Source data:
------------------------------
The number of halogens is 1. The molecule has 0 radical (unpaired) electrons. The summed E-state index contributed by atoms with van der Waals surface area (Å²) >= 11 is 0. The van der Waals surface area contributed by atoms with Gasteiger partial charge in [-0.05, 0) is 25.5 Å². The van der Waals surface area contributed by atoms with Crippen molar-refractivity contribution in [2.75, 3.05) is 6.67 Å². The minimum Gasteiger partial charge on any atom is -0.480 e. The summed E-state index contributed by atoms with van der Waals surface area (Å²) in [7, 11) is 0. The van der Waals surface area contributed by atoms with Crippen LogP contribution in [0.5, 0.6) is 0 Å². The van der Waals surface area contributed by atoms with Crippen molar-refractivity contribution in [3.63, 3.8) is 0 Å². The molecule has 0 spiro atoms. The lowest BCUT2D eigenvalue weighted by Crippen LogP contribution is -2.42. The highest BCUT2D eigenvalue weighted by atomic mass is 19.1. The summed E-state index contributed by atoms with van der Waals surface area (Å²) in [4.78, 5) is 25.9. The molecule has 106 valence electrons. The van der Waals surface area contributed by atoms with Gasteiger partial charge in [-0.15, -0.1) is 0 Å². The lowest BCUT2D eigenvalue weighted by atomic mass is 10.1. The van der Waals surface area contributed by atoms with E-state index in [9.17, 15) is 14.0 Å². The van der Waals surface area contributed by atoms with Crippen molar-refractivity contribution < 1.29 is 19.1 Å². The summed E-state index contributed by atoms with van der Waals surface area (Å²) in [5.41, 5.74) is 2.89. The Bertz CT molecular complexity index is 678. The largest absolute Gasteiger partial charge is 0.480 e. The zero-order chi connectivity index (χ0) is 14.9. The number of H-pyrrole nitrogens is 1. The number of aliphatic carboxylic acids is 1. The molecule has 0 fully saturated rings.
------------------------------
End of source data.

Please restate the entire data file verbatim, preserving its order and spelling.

The number of halogens is 1. The molecule has 0 radical (unpaired) electrons. The summed E-state index contributed by atoms with van der Waals surface area (Å²) >= 11 is 0. The van der Waals surface area contributed by atoms with Gasteiger partial charge in [-0.05, 0) is 25.5 Å². The van der Waals surface area contributed by atoms with Crippen molar-refractivity contribution in [2.75, 3.05) is 6.67 Å². The minimum Gasteiger partial charge on any atom is -0.480 e. The summed E-state index contributed by atoms with van der Waals surface area (Å²) in [7, 11) is 0. The van der Waals surface area contributed by atoms with Crippen LogP contribution in [0.5, 0.6) is 0 Å². The van der Waals surface area contributed by atoms with Crippen molar-refractivity contribution in [3.63, 3.8) is 0 Å². The molecule has 0 spiro atoms. The lowest BCUT2D eigenvalue weighted by Crippen LogP contribution is -2.42. The highest BCUT2D eigenvalue weighted by atomic mass is 19.1. The summed E-state index contributed by atoms with van der Waals surface area (Å²) in [4.78, 5) is 25.9. The molecule has 106 valence electrons. The van der Waals surface area contributed by atoms with Gasteiger partial charge in [-0.15, -0.1) is 0 Å². The lowest BCUT2D eigenvalue weighted by atomic mass is 10.1. The van der Waals surface area contributed by atoms with E-state index in [9.17, 15) is 14.0 Å². The van der Waals surface area contributed by atoms with Crippen molar-refractivity contribution < 1.29 is 19.1 Å². The summed E-state index contributed by atoms with van der Waals surface area (Å²) in [5.41, 5.74) is 2.89. The Bertz CT molecular complexity index is 678. The largest absolute Gasteiger partial charge is 0.480 e. The zero-order chi connectivity index (χ0) is 14.9. The number of H-pyrrole nitrogens is 1. The number of aliphatic carboxylic acids is 1. The molecule has 0 fully saturated rings.